With Johannes Kuhnke, Lisa Loven Kongsli, Clara Wettergren, Vincent Wettergren, and Brady Corbet; Written and directed by Ruben Östlund; Rated R for some language and brief nudity; 118 minutes.
It all comes down to the electric toothbrushes.
That irritating hum of mechanized oral hygiene is cranked to ear-splitting levels during the ritualistic family brushings we cut back to time and again in FORCE MAJEURE (aka “Turist”), writer-director Ruben Östlund’s mordantly hilarious tale of a bourgeoisie Swedish couple torn asunder by an unexpected act of cowardice while on vacation in the Alpine valley.
At first glance, the blandly attractive Tomas (Johannes Kuhnke) and Ebba (Lisa Loven Konsgli) appear perfectly happy and profoundly uninteresting, dragging their two young pre-teen towheads along for a ski trip at a tony French resort. Everything is all very moneyed, polite, and frankly rather tedious; until one morning over breakfast, when an avalanche comes a little too close for comfort to the lodge’s balcony café.
Ebba dives for the kids and clutches them dear. Tomas grabs his gloves and his cell phone–then he turns and runs like hell. When the snow clears, everybody is safe and sound. Daddy Dearest sheepishly returns to the breakfast table and shrugs it all off like nothing ever happened. But Ebba saw. The kids saw. Everybody saw.
What follows is a squrimingly funny deadpan comedy of emasculation. Tomas first tries to deny it, but Ebba is suddenly guzzling wine and blurting out the whole story to strangers over dinner. The kids retreat into their iPads. It’s readily apparent now on which side Tomas’ fight-or-flight instincts fall, and the heartbroken Ebba just can’t stop herself from picking at his vanquished masculinity like a scab. Resentments fester. Worse of all, they seem to be contagious–the couple’s closest friends arrive for a visit only to find their own relationship knocked off its axis by the aftershocks of this avalanche that only appeared to cause no casualties.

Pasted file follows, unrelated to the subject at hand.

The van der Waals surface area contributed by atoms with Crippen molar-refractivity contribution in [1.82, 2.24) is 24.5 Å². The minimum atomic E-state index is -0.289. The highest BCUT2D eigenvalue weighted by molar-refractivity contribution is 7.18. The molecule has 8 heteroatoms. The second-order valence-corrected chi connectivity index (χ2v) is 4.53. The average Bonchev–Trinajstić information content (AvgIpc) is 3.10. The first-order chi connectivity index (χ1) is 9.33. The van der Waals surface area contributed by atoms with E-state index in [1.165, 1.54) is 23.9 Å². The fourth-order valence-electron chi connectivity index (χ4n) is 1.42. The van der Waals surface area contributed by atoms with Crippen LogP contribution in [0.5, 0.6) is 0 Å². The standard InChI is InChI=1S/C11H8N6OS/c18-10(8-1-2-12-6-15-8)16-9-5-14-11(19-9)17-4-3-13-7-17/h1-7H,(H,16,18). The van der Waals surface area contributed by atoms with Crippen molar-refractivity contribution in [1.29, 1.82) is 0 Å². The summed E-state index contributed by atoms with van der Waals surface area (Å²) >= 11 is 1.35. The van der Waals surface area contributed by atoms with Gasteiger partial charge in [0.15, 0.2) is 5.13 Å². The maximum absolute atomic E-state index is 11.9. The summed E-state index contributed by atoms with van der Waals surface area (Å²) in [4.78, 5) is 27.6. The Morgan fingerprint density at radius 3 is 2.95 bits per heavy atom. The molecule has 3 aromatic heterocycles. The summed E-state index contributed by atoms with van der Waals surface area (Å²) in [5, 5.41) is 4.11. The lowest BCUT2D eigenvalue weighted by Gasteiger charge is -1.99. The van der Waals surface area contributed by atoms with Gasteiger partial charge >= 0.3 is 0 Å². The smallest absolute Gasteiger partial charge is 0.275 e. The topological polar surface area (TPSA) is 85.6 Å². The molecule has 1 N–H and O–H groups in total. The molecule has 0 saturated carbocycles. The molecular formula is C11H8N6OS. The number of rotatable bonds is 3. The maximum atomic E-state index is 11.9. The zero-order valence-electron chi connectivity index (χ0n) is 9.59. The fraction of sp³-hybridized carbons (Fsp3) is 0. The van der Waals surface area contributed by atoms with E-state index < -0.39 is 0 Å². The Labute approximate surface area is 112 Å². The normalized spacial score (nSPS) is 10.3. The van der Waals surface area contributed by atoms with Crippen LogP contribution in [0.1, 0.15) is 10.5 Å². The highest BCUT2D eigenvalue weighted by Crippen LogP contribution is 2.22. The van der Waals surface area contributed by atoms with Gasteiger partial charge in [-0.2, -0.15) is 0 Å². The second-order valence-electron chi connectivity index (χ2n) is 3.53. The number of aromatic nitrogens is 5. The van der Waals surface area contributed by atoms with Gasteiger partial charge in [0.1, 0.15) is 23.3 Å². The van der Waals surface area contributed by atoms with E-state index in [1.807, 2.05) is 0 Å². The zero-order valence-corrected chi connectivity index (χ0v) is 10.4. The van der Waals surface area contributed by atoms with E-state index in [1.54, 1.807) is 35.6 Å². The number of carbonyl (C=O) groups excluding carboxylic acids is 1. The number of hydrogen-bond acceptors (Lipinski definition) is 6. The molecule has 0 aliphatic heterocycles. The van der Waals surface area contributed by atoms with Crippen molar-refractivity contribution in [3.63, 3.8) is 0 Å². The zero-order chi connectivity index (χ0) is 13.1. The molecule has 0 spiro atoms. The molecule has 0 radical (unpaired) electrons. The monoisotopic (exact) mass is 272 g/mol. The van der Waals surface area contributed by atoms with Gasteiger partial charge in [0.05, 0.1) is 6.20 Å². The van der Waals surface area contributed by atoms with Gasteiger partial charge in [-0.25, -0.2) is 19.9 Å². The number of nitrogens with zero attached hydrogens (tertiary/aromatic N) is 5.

I realize that I have described “Force Majeure” as a comedy, but be forewarned: there aren’t any actual jokes, per se. The pitch-black humor erupts at odd moments during awkward pauses, prompted by Östlund’s droll, dispassionate gaze at all these roiling caveman emotions tamped down for appearances’ sake in such a fussy, affluent locale. Those electric toothbrushes take on an amusingly symbolic weight as noisy instruments of useless modernity. Recurring appearances from a poker-faced janitor at times turn the film into a farce about just how goddamned impossible it is for a couple to have a conversation alone when traveling with the kids.
If any of this sounds familiar, you might be thinking of “The Loneliest Planet,” director Julia Loktev’s mesmerizing 2012 mood-piece in which Gael Garcia Bernal earned the title of Worst Boyfriend Ever during a hike in the Caucasus Mountains. The two films would make a fine double feature, as they’re similar stories told in strikingly different registers. Östlund keeps a chilly detachment from the proceedings.
Though occasionally punctuated with blasts of Vivaldi that play like aural punch-lines, the soundtrack mostly sticks to abnormally amplified ambient sounds–these silences are indeed deafening. He and cinematographer Wenzel back up the camera to stress the smallness of these messy characters amid their pristine, opulent surroundings.
Even the mountains are manicured; these slopes carefully tended with snow-making machines and the booming reports of cannons fired at the resort to set off controlled avalanches. This illusion of control and its subsequent undoing is what gives “Force Majeure” such a sickly kick. That and the toothbrushes.•••
Over the past fifteen years Sean Burns’ reviews, interviews and essays have appeared in Philadelphia Weekly, The Improper Bostonian, Metro, The Boston Herald, Nashville Scene, The House Next Door, Time Out New York, EntertainmentTell, Philadelphia City Paper and RogerEbert.com. He stashes them all at Spliced Personality.